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Kotick: "We give people freedom to fail"

Activision boss on how he rewards staff.

Oft-demonised Activision boss Bobby Kotick has outlined a few of the ways in which the publisher attempts to encourage and reward innovation within its ranks.

Speaking in an interview with Forbes, Kotick explained that one of the company's key strategies was to allow staff to experiment, fail and then learn from their mistakes.

"The most important thing we do to encourage innovation is give people the freedom to fail," he explained.

"And I think you can articulate that and establish that as a value in a lot of different ways. I don't want to say celebrate the failures, but in a lot of respects it's sort of that.

"We have what we call the post mortem process, really evaluating what is it that caused an outcome not to be aligned to the original expectation."

He added that Activision has an internal initiative set up to reward innovation and hard work among its staff.

"So if you create a great game like Modern Warfare 3, which is coming out this fall, or Call of Duty: Black Ops, the entire team will make tens and tens of millions of dollars. And then the head of the studio that made the game gets to determine how to allocate the rewards, there's a big pool that comes to them, and they allocate to the rest of the team members.

"One of the criteria that they're going to use to make those allocation determinations is who came up with a great new idea.

"And I as the CEO have a separate, few million dollar fund that I can use for a spot bonus, to reward a really great idea."

Kotick was coy when pushed for a specific example, though did recount the tale of how he once surprised a few team members with a new TV.

"I was taking a tour of one of the studios, and they had just moved into a new building, and there was a group of five people in a pod. In this case they were doing cinematics, and cinematics is a very visual part of what we do.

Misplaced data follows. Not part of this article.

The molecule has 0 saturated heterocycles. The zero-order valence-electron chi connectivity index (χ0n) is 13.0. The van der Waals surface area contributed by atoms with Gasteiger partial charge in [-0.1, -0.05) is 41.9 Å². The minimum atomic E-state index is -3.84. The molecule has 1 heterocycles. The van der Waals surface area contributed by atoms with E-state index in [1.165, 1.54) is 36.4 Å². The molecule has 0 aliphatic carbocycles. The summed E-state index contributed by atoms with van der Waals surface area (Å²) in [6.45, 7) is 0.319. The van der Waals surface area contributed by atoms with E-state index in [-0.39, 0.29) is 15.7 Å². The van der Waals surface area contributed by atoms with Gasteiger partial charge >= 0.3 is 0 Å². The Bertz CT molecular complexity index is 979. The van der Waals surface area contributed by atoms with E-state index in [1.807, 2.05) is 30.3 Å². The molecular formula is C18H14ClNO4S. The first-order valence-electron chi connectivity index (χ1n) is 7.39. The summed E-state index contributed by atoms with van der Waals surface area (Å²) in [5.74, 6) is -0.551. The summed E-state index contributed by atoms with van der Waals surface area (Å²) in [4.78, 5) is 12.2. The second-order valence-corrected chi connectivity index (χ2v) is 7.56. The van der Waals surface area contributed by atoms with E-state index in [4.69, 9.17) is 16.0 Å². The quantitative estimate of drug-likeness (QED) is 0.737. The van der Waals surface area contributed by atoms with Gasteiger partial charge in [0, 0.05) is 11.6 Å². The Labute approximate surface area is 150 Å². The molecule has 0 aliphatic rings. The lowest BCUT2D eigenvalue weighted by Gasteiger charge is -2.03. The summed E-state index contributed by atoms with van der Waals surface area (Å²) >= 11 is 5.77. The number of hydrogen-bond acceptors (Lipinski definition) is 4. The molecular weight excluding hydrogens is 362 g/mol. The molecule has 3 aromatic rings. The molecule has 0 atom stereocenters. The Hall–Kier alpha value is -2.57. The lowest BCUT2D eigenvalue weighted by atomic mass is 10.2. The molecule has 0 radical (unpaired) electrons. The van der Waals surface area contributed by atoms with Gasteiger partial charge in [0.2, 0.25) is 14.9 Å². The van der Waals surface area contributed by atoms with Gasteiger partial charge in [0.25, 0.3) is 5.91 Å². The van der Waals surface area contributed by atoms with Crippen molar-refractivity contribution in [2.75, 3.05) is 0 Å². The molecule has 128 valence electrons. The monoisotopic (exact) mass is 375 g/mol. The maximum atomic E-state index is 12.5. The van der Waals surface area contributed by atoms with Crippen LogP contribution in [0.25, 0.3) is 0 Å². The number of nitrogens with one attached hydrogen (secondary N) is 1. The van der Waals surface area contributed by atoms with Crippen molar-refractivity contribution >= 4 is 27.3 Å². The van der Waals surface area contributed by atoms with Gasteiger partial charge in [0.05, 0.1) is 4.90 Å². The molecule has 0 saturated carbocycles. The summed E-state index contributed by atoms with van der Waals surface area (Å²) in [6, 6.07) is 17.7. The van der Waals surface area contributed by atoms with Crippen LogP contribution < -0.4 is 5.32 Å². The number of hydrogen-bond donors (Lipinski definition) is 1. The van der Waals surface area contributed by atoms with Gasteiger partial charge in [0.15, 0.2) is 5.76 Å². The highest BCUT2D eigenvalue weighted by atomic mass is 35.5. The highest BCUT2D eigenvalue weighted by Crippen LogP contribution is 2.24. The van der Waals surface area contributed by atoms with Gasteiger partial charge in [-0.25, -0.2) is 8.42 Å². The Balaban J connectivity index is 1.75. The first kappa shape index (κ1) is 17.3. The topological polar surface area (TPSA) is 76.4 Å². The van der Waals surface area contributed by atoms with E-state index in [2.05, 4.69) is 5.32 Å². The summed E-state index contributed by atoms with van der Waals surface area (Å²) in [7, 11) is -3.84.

"I went into their little cube area, and said, 'What are you guys working on?', and they showed me what they were doing on a little 18-inch monitor.

"And they had their cubes – everybody gets to decorate their environments however they choose – and their cube was set up with a fake fireplace that had a little gas fire, and had a couch and a coffee table," he continued.

"I was sitting there and I said, 'You're really missing the big screen TV, it would go well with the décor, but also to show people cinematics, you really want a big screen TV.' And they were like, 'Yeah, we haven't gotten to that yet.' So the next day I sent over a big 65-inch flat panel TV.

"Even though we can do the spot bonuses for innovation, those kinds of things sometimes have more of an impact on people than a reward for a specific technology."

Elsewhere in the interview he explained how Activision generally tried to "promote from within" to reward loyalty.

"You know, we have really really long tenure, the people who come to Activision generally stay for a really long time. So we have a long history of seeing who’s performed and who’s been successful in developing new innovative ideas, and we would generally try and promote from within."

That said, Kotick also revealed what happens if a team loses focus, citing the example of an unnamed open world action title that it cancelled recently.

"In one case we were doing a game that was more of an open world Grand Theft Auto style game, something that our company had aspired to build just a little bit more audience friendly, not as violent as Grand Theft Auto, but more focused on the driving and the fighting, and less about the profanity. And so it wouldn't have been as controversial content, but really great dynamic in the game play.

"We recognised that after giving it a good college try for three years we didn't have the skills at the company to do that type of game, so we canceled it.

"And I think that it was a demonstration to the organisation that focus is going to get rewarded, and that if you can't after a sustained period of time get to that level of excellence, then we're going to have to make a change."

Might he be referring to United Front's recently euthanased True Crime: Hong Kong?

Of course, United Front isn't the only team to have felt the sharp end of Activision's stick of late. Bizarre Creations, Budcat, 7 Studios, RedOctane and Luxoflux have all been shut by the publisher since January 2010, with significant job cuts reported at Vicarious Visions and Freestyle Games earlier this year.

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